A Handmade Sound From a Down-Home Band


By Justin Swanson, Special to the Independent


Farthing drills a hole for the resonating component of the guitar, which he has been contracted to build.

Jason Farthing is carrying a torch.  He has become part of a more than 150 year-old tradition, albeit transplanted from America’s Deep South.  An artist and a musician, Farthing creates and plays cigar box guitars.

His band, The Budrows, will be taking their 100% foot stompin’ cigar box rock ‘n’ roll to the stage today at the OC Fair and on Sunday, Aug. 12 at Fullerton’s Commonwealth Lounge.

For the uninitiated, cigar box guitars, which hail from an old folk tradition in the South, are homemade guitars assembled from a variety of local materials, the body being a discarded cigar box. “It’s a found object style,” Farthing says. In the composition of his instruments, the only parts that are intrinsically intended for a guitar are the tuning knobs and the pickup/jack. Screws and bolts, metal pieces recovered from sinks and found wood comprise the rest. “You don’t need that much to make music.  You can have a string and a couple of bolts and you can make music,” marvels Farthing, 40, an Aliso Viejo resident. Working out of his garage, Farthing is autodidactic in his craft as a professional guitar builder, who does painting and graphic design on the side.

The Budrows performing at Laguna’s Fete de la Musique street festival in June.

The simple instruments he devises resonate with their own unique tone. “Each instrument brings its own flavor and there are so many ways of making unique sounds. It’s rootsy-blues but it’s also got a swampy sound, right from the Delta.”

Farthing began making these guitars five years ago, intending to show them around the Santa Ana art scene as what he dubbed “Southern outsider art,” doing paintings on the body of the guitars inspired by La tierra cards, a Mexican card game.  From the onset, Farthing was concerned that viewers of his art would take for granted the functionality of his work; the pieces are sound makers first and foremost, “otherwise they’re just paintings on the wall.”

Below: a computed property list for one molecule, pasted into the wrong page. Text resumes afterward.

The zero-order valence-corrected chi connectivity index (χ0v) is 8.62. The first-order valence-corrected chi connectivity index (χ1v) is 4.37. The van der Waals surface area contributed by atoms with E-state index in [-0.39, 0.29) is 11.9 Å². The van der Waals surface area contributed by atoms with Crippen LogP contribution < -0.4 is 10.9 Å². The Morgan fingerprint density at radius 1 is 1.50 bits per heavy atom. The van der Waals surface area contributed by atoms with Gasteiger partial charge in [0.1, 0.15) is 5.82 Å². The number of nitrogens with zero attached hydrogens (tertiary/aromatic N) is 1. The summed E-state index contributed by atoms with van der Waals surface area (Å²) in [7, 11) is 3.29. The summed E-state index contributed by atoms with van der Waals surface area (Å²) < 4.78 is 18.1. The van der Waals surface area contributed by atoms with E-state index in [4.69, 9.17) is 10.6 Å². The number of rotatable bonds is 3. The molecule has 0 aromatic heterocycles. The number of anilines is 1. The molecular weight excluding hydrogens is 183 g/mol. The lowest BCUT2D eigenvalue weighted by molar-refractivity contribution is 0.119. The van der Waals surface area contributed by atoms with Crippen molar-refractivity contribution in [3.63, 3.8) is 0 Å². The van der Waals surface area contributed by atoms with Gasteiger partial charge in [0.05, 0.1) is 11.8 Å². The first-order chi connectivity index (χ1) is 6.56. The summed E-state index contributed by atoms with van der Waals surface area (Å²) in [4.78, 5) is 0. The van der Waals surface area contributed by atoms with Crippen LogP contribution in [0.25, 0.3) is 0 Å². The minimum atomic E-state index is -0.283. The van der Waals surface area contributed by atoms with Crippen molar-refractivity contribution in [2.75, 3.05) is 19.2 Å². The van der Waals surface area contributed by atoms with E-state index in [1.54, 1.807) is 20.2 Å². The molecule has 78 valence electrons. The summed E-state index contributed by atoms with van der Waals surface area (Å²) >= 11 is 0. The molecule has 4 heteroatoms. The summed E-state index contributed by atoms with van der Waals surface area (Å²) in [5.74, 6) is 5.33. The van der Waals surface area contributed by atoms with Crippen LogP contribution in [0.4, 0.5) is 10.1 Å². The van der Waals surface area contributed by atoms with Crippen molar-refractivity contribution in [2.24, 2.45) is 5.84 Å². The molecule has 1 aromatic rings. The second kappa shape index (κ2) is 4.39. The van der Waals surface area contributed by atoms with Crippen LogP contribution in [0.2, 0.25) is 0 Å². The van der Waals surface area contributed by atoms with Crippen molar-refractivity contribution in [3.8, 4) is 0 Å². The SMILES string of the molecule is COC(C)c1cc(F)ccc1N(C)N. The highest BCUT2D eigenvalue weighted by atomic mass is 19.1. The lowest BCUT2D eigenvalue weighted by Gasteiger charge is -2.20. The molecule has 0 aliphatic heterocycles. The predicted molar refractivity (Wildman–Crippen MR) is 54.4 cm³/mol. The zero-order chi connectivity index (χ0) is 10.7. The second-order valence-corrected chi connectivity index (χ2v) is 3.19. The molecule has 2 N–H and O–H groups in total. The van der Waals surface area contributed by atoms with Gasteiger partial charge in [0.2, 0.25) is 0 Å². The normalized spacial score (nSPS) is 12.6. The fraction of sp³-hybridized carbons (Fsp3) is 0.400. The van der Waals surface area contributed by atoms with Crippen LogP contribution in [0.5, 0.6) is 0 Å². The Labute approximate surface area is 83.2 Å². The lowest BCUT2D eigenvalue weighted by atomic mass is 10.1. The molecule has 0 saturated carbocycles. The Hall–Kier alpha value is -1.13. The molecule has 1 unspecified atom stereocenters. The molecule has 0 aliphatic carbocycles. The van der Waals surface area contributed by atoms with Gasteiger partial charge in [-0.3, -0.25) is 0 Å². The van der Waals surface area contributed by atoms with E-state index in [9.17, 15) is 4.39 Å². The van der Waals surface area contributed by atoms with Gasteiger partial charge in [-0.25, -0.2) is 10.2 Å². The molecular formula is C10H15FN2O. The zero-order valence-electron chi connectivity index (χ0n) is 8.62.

Farthing decided his art would be best represented by performing music alongside a showing of his work.  Thus, the germination of his band, The Budrows, took shape.

After performing shows as a one-man band (simultaneously playing bass drum, tambourine, and guitar), Farthing recruited his stepdaughter Macarena Rivera to sing lead. “We had a unique sound, so we tried to build on it,” says Farthing, whose slide guitar style echoes those of Delta blues players.

A cigar box portrait of Miles Davis

“I was really shy at first,” says Rivera, who relocated to Laguna Beach from Argentina nine years ago with her mother. She had experience in musical theatre, taking voice and dance classes, and singing in the Laguna Beach High School chorus. “I hated the chorus,” she explains on account of being told exactly what and how to sing.  “The blues and rock, we do just fit a lot better. It clicked more than musical theatre; it was just a lot more natural.”

Rivera, a recent LBHS graduate, plans to attend Saddleback and Orange Coast College, making use of a three-part scholarship from the Festival of Arts for music, dancing, and writing.  Though she intends to focus on music, she explains, dancing will polish her stage presence as a musical performer as well.

Farthing knew from the get-go that they were on to something.  Initially calling themselves Rusty Wooden Pistol before settling on The Budrows (a friend of Farthing’s personal slang for buddy), Farthing and Rivera honed their craft, wrote songs together, and played shows around Orange County for two years, over which time they began to build a fan base.  A particular fan, multi-instrumentalist Jesse Boden was instantly enamored with the group’s sound.

After breaking out the harmonica in a casual jam session with Farthing, Boden was recruited to join the band.  “A light bulb went off,” Farthing recalls, explaining he had always heard accompanying harmonica in his head.

Boden, who also plays flute, was the missing ingredient that made The Budrows’ sound gel. Their signature sound draws on obvious blues elements thanks to the cigar box guitar, but also rock and punk intonations that add an edge. But the band’s power comes from its driving rhythm. “There’s just constant foot stomping so I call it 100% foot stompin’ cigar-box rock ‘n’ roll,’” says Farthing.

Since 2010, the three-member band has twice toured Northern California and in March played in Austin, Tex., at the renowned South By Southwest Festival, performing six shows in four days.

Farthing continues to make custom cigar box guitars as art pieces, as he is routinely contracted for guitars and the portraitures he paints on them.


For info: visit thebudrows.com and soundboxguitars.com.

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